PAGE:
Full glossary details. A glossary of business terms, such as 'Customer', 'Account', 'Contact' , 'Address', or 'Product', with definitions, used to provide common meaning across disparate data assets. Business glossaries may be hierarchical where some terms may contain child terms to allow them to be used as 'taxonomies'. By linking data assets, data entities, and attributes to glossaries and glossary terms, the glossary can act as a way of organizing data catalog objects in a hierarchy to make a large number of objects more navigable and easier to consume. Objects in the data aatalog, such as data assets or data entities, may be linked to any level in the glossary, so that the glossary can be used to browse the available data according to the business model of the organization.
The data catalog's OCID.
OCID of the user who created this metadata element.
The list of customized properties along with the values for this object
Detailed description of the glossary.
A user-friendly display name. Does not have to be unique, and it's changeable. Avoid entering confidential information.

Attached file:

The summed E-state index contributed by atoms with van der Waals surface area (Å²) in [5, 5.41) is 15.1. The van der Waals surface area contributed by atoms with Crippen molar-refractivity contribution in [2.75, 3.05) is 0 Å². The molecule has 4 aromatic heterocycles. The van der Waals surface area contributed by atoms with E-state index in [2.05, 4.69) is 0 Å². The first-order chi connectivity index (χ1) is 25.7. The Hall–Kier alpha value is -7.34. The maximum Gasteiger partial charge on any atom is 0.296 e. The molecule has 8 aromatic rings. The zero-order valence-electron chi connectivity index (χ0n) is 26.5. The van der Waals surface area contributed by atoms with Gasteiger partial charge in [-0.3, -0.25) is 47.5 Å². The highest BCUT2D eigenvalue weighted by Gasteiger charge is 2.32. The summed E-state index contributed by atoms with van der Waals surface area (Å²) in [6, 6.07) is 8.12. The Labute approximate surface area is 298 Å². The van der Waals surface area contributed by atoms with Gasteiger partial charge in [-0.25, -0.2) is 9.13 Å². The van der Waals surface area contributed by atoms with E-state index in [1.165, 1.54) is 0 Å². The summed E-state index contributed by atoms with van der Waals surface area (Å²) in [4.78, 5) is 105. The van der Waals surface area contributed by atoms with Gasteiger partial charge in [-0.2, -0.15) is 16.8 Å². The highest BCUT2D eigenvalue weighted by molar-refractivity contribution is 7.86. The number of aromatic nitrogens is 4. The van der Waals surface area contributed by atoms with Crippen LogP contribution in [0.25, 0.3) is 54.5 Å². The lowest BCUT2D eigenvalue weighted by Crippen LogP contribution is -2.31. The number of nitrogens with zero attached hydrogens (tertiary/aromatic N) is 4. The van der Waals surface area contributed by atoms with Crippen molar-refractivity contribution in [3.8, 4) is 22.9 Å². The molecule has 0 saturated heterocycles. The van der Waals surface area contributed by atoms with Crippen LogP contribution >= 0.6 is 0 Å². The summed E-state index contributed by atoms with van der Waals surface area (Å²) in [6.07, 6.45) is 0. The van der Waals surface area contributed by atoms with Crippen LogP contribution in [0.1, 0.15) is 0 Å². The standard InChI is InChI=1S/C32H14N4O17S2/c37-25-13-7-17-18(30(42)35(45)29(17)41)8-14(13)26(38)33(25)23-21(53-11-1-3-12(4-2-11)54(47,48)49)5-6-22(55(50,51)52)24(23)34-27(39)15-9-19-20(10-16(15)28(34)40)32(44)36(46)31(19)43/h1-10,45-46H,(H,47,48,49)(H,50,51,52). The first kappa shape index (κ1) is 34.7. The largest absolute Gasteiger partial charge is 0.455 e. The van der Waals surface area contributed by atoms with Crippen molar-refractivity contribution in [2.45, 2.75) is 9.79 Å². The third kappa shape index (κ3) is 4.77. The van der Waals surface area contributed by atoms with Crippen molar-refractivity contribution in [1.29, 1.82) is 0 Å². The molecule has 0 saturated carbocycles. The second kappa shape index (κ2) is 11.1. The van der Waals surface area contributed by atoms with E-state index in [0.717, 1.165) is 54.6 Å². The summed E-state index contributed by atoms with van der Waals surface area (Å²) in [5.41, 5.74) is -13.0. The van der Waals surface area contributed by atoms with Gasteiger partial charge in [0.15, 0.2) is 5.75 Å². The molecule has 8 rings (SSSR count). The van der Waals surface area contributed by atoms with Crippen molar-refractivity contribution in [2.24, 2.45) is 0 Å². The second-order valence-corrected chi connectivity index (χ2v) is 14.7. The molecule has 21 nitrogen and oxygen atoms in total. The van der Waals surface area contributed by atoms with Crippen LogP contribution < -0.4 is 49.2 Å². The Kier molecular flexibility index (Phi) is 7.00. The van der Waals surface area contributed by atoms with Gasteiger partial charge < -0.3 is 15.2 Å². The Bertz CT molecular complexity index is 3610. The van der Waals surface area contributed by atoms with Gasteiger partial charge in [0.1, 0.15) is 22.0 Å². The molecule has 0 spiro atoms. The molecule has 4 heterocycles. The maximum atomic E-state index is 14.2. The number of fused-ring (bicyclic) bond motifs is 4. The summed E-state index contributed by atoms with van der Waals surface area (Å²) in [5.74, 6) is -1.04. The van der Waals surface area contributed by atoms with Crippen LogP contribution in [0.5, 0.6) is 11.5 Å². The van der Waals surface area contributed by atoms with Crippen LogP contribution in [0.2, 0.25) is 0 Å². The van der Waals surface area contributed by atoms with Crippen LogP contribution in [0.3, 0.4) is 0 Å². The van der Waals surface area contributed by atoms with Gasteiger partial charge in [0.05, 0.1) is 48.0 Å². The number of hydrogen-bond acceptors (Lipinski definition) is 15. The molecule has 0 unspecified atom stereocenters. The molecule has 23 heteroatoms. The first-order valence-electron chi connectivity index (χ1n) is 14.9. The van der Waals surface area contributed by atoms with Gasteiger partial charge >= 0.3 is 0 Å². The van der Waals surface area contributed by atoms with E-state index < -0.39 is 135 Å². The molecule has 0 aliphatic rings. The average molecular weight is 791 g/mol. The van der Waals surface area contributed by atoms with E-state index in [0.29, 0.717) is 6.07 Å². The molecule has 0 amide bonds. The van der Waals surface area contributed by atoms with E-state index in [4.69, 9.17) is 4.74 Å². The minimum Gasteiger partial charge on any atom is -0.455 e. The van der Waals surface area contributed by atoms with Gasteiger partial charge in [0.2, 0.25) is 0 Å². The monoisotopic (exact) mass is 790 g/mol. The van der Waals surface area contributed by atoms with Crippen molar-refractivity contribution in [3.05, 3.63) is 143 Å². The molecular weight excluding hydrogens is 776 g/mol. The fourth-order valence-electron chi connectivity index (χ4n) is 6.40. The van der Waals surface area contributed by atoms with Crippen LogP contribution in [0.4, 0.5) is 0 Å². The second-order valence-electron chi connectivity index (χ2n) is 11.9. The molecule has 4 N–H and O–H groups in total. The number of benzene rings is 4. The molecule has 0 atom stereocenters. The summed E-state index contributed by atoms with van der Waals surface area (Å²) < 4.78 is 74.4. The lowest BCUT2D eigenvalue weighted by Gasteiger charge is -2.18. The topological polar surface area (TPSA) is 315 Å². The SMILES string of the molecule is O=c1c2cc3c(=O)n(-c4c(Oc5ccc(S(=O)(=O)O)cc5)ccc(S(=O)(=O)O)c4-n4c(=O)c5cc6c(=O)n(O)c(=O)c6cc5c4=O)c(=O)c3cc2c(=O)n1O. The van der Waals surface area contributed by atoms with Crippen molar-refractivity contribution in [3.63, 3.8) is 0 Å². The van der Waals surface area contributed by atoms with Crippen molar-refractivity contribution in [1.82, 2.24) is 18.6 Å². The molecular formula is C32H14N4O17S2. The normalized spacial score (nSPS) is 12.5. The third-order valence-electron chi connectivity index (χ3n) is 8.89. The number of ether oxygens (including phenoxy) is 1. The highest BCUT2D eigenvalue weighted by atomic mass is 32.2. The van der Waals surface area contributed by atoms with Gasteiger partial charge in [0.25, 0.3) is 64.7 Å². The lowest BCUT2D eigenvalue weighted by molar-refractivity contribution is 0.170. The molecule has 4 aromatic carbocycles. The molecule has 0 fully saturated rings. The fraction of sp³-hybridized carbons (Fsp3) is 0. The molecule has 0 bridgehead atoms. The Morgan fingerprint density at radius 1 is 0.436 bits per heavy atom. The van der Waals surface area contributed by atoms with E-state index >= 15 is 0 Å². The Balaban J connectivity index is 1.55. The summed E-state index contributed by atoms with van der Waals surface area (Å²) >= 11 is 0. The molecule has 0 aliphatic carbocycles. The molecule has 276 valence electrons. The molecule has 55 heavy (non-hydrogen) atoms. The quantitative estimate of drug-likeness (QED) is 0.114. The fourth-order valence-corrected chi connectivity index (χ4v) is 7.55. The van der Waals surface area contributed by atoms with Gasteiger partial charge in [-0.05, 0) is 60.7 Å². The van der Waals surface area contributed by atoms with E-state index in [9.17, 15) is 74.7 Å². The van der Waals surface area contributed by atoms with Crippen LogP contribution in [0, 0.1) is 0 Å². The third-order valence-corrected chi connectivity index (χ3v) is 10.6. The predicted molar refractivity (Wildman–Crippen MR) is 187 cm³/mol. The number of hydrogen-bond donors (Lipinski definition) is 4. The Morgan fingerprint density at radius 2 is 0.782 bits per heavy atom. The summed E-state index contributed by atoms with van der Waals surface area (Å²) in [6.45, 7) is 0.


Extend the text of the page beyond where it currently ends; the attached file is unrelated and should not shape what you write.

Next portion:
The unique key of the job definition resource that was used in the Glossary import.
The unique key of the job policy for Glossary import.
Unique glossary key that is immutable.
The unique key of the parent job execution for which the log resource was created.
Status of the latest glossary import job execution, such as running, paused, or completed. This may include additional information like time import started , import file size and % of completion
The current state of the glossary.
OCID of the user who is the owner of the glossary.
The date and time the glossary was created, in the format defined by RFC3339.
The last time that any change was made to the glossary. An RFC3339 formatted datetime string.
OCID of the user who updated this metadata element.
URI to the tag instance in the API.
Status of the approval process workflow for this business glossary.